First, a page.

Not Just the Second Amendment
By Jeff Knox
(September 9, 2009) The Firearms Coalition is a single-issue organization and GunVoters are a single-issue group, but, while that single issue is generally accepted as being the Second Amendment, the issue is actually the Constitution as a whole. The Second Amendment stands as a bulwark around the Constitution and "gun groups" in defending the Second Amendment are in fact defenders of the Constitution.
Every government official, from the people who take away your water bottle at the airport, to the members of Congress, to the President of the United States, swears an oath to protect and defend the Constitution and to bear true faith and allegiance to it. This being the case, how is it possible that a proposal to require a statement of constitutional authority in all proposed legislation languish for more than 14 years in Congress – through Democrat control and through Republican control – without ever getting out of committee?
In each session of Congress since he was first elected to the House of Representatives in 1994, Rep. John Shadegg (R-AZ) has introduced a bill which would simply require that "Each Act of Congress shall contain a concise and definite statement of the constitutional authority relied upon for the enactment of each portion of that Act." The bill is called the Enumerated Powers Act and this year is designated H.R.450. It currently has fewer than 50 cosponsors among the 435 voting members of the House and the Senate version, S.1319, introduced by Sen. Tom Coburn (R-OK) has only 21 co-sponsors – less than a quarter of the Senate.
The debates over health care reform, corporate bailouts, and government takeovers, have raised serious constitutional questions among many citizens. There is a light dawning among the populace that, like gun control or government censorship, the real question for these issues is not whether the specifics might be a good idea or even necessary, but rather, whether the proposed action is constitutional.
It seems that politicians have decided that the only constraint upon their actions is how much support they can get from their colleagues. The Constitution has become nothing more than a talking point with Politicians routinely voting in favor of bills which they know are clearly unconstitutional. Some will even argue and challenge a bill’s constitutionality in public debates and then give in to partisan pressure or some backroom deal, compromising their principles and their oath to vote for the measure. Presidents have railed against unconstitutional legislation and then passed the buck by signing it with an expectation that the Supreme Court would eventually fix things.
Citizens who have the temerity to challenge the constitutionality of politicians’ actions or programs, are routinely labeled as extremists, marginalized as conspiracy theorists, and subjected to increased government scrutiny. The Department of Homeland Security’s recent report labeling supporters of the Constitution as "anti-government" illustrates the extent of this Orwellian distortion. Of course such twisting escalates the tension and mistrust on all sides, increasing the chasm between the various sides, angers the citizens being ostracized, and increases the probability of acts of desperation committed out of a sense of helpless frustration.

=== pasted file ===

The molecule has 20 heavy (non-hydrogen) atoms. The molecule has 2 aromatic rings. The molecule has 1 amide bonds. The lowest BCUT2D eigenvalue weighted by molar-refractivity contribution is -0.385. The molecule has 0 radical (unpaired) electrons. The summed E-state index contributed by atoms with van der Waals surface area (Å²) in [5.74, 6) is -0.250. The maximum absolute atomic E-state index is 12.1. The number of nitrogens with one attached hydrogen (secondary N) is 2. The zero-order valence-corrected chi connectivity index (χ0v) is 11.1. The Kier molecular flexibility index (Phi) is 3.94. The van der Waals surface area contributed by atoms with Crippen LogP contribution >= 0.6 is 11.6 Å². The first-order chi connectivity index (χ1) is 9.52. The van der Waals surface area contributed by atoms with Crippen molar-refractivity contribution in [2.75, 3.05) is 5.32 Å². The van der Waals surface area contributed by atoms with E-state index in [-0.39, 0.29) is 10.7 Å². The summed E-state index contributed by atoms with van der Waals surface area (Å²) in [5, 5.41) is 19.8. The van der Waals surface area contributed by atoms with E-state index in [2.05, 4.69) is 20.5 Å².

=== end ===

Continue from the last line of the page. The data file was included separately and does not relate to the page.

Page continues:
The Constitution of the United States was written to defining the structure and powers of the federal government, and to place clear limits on those powers. Citizens who seek to protect the Constitution should be revered as patriots, not decried as extremists. In the words of Barry Goldwater; "extremism in defense of liberty is no vice." When representatives refuse to abide by the oath of office to "uphold the Constitution," it is their behavior which is un-American.
Barring armed insurrection – or in some cases buckets of cash – citizens can’t control their representatives’ votes, but they do control their own votes. Citizens can decide that they will not tolerate continued representation by someone who refuses to abide by the Constitution and their own oath to support it. Refusal to support the Enumerated Powers Act is a rejection of the authority of the Constitution. Tax groups demand that political candidates sign a pledge to oppose new taxes, perhaps it’s time for politicians to pledge their support for the Constitution by pledging their support for the Enumerated Powers Act. Passing H.R.450 and S.1319 is possible – if voters insist on it and apply pressure to their politicians – replacing those who fail to stand up for the Constitution. Really, on what credible basis could a lawmaker argue against supporting a bill which requires nothing more than that he act within the law?
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